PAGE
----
This is one of my favorite ornaments from this year. I love its simplicity. Just 2 dominant colors, gold and royal blue, inset into the background color, white. One shape, the interlocking triangles, repeated 4 times. It's not flashy or over the top. It just is what it is. It owns it's own presence, so to speak.
And after all, isn't that the true meaning of simplicity? The word "simplicity" can be referred to in 2 other words - natural and honest. No subterfuge. No hidden agenda. No secrets or dishonesty.
When I was doing my Masters degree in Theology, one of the classes I took was called "Salvation is From the Jews: A History of Isreal." It was fascinating and eye-opening, and gave me a new appreciation for Jewish culture and history.
Many Scripture scholars tell us that Jesus identified himself as Israel. Not just as a member of the Israelite people, although he did that, too. Jesus took this understanding further. He himself was the collective Israel, the one who would suffer for love of his God, the one who would hear the words of the Lord and obey, the one who would keep the Law perfectly. This ornament captures that understanding.
Jesus didn't hide who he was, or what he came to do (although he did tell some people to wait in revealing who he was.) He was simplicity embodied, made flesh. He had no subertfuge - his message was right out there, as plain as he could make it. He challenged the people of his day, and he challenges us as well, to live this radical simplicity of being honest and natural, of refraining from manipulating people by telling them half-truths. Jesus was also a great leader. He was not afraid of confrontation. He chose to be true, not popular.
This "Season of Miracles" ornament prompts us to ask ourselves - are we living lives of simplicity? Even though we, unlike the Jewish people caught in the Nazi regime, are not forced to wear a symbol identifying us as followers of this Jewish leader, are we nevertheless still identifiable by our words? By our actions? By our lives?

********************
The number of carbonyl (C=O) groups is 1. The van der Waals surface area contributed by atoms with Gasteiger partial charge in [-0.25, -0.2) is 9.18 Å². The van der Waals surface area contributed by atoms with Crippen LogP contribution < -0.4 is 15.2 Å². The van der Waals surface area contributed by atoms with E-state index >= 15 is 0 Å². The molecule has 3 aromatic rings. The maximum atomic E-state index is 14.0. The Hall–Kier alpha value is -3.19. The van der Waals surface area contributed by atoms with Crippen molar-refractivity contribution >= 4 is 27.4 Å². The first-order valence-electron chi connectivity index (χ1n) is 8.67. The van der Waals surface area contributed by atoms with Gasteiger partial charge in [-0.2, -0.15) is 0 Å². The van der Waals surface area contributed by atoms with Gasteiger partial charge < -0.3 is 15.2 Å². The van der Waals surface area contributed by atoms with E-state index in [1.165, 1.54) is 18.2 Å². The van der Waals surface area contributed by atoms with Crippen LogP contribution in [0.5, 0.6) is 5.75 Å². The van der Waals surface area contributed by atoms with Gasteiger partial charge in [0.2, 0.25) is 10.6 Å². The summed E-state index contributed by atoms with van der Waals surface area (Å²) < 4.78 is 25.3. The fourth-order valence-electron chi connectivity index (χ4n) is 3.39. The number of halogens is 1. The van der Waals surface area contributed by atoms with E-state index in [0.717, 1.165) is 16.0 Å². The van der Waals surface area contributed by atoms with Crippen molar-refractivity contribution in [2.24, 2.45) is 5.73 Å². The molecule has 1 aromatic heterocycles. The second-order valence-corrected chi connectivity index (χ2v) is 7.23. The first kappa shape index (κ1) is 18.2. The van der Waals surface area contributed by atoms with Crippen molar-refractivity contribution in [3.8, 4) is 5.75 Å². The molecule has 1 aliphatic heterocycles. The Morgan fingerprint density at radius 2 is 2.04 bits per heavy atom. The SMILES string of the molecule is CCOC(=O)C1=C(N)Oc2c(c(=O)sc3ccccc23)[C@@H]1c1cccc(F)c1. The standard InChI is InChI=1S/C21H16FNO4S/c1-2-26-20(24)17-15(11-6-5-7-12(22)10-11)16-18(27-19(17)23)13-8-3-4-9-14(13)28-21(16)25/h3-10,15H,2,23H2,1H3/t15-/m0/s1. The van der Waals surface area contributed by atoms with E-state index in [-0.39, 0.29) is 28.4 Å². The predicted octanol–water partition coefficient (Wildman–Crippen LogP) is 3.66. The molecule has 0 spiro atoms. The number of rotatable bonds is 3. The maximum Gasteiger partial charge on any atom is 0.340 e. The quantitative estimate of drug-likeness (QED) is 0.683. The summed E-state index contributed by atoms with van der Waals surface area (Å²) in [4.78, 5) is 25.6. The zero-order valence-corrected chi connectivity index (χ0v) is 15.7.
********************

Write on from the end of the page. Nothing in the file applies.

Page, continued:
2017 Fit For A Princess Disney's "Cinderella"
We all know the basic story of Cinderella, don't we? It's the archetypal story of the sweet innocent girl being taken advantage of by the wicked stepmother. This ornament displays one of the pivotal moments in Disney's Cinderella movie, when Cinderella is offered the glass slipper. She puts it on, and it fits like a glove.
We might ask, why does it only fit her? Is she really, REALLY, the only girl in town who wears that size shoe? The answer is Yes! In this case, the shoe doesn't represent an actual size, as in 5, 6 or 7. Rather, it represents Cinderella's internal disposition. This is one of those "types" in the movie, where an object represents something else. In this case, the shoe represents a very small, un-egoistical soul, specifically Cinderella. Of course the shoe won't fit the stepsisters; they fly across the room as soon as they see it, demanding to be first in line, most important, the center of attention. Their egos are too big. The shoe doesn't fit.
Cinderella waits patiently in the shadows behind, and when it is her turn she produces the mate for the shoe, and slips it on. This is a connection to Jesus' statement that "It is easier for a camel to pass through the eye of a needle than for a rich man to enter heaven." Jesus is not talking so much about simply owning many material goods, after all King Solomon was known for his wealth and gold. Rather, when our worth is bound up in our possessions only (whether that is tangible goods or status or fame, etc.) then our egos will block the entrance to heaven. We will not want TO serve, instead we will want to BE served. Cinderella vs. the stepsisters. The shoe fits one, but not the others.
An added feature to this ornament is that it lights up!